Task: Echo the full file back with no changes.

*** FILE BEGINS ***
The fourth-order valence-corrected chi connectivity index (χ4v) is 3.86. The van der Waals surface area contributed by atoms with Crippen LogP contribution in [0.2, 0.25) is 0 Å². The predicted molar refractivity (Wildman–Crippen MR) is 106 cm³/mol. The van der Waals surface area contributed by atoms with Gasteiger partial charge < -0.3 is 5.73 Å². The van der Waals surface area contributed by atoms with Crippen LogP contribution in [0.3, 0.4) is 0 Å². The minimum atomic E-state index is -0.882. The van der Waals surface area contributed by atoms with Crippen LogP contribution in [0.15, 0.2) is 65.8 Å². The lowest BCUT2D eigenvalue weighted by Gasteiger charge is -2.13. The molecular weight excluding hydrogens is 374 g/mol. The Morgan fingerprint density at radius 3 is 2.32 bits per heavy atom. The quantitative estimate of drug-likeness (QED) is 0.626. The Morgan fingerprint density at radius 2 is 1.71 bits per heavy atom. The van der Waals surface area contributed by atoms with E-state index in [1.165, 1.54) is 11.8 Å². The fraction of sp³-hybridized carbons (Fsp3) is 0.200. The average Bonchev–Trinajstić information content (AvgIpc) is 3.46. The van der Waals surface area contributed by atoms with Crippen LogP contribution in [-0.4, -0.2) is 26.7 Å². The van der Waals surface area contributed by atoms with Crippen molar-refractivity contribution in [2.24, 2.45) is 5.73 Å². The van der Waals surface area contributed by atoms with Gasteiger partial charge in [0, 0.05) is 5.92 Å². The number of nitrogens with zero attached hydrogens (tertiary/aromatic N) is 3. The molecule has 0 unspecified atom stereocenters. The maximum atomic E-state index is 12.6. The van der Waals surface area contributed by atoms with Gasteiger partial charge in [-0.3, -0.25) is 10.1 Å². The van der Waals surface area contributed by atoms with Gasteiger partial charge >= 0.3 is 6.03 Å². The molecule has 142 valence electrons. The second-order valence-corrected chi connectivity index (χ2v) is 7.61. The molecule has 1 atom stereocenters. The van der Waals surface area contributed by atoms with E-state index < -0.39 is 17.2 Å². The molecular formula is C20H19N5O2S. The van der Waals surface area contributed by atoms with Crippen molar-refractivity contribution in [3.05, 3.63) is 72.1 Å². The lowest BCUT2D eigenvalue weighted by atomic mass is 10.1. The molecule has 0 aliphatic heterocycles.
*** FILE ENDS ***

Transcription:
The fourth-order valence-corrected chi connectivity index (χ4v) is 3.86. The van der Waals surface area contributed by atoms with Crippen LogP contribution in [0.2, 0.25) is 0 Å². The predicted molar refractivity (Wildman–Crippen MR) is 106 cm³/mol. The van der Waals surface area contributed by atoms with Gasteiger partial charge < -0.3 is 5.73 Å². The van der Waals surface area contributed by atoms with Crippen LogP contribution in [0.3, 0.4) is 0 Å². The minimum atomic E-state index is -0.882. The van der Waals surface area contributed by atoms with Crippen LogP contribution in [0.15, 0.2) is 65.8 Å². The lowest BCUT2D eigenvalue weighted by Gasteiger charge is -2.13. The molecular weight excluding hydrogens is 374 g/mol. The Morgan fingerprint density at radius 3 is 2.32 bits per heavy atom. The quantitative estimate of drug-likeness (QED) is 0.626. The Morgan fingerprint density at radius 2 is 1.71 bits per heavy atom. The van der Waals surface area contributed by atoms with E-state index in [1.165, 1.54) is 11.8 Å². The fraction of sp³-hybridized carbons (Fsp3) is 0.200. The average Bonchev–Trinajstić information content (AvgIpc) is 3.46. The van der Waals surface area contributed by atoms with Crippen LogP contribution in [-0.4, -0.2) is 26.7 Å². The van der Waals surface area contributed by atoms with Crippen molar-refractivity contribution in [2.24, 2.45) is 5.73 Å². The van der Waals surface area contributed by atoms with Gasteiger partial charge in [0, 0.05) is 5.92 Å². The number of nitrogens with zero attached hydrogens (tertiary/aromatic N) is 3. The molecule has 0 unspecified atom stereocenters. The maximum atomic E-state index is 12.6. The van der Waals surface area contributed by atoms with Gasteiger partial charge in [-0.3, -0.25) is 10.1 Å². The van der Waals surface area contributed by atoms with Gasteiger partial charge >= 0.3 is 6.03 Å². The molecule has 142 valence electrons. The second-order valence-corrected chi connectivity index (χ2v) is 7.61. The molecule has 1 atom stereocenters. The van der Waals surface area contributed by atoms with E-state index < -0.39 is 17.2 Å². The molecular formula is C20H19N5O2S. The van der Waals surface area contributed by atoms with Crippen molar-refractivity contribution in [3.05, 3.63) is 72.1 Å². The lowest BCUT2D eigenvalue weighted by atomic mass is 10.1. The molecule has 0 aliphatic heterocycles.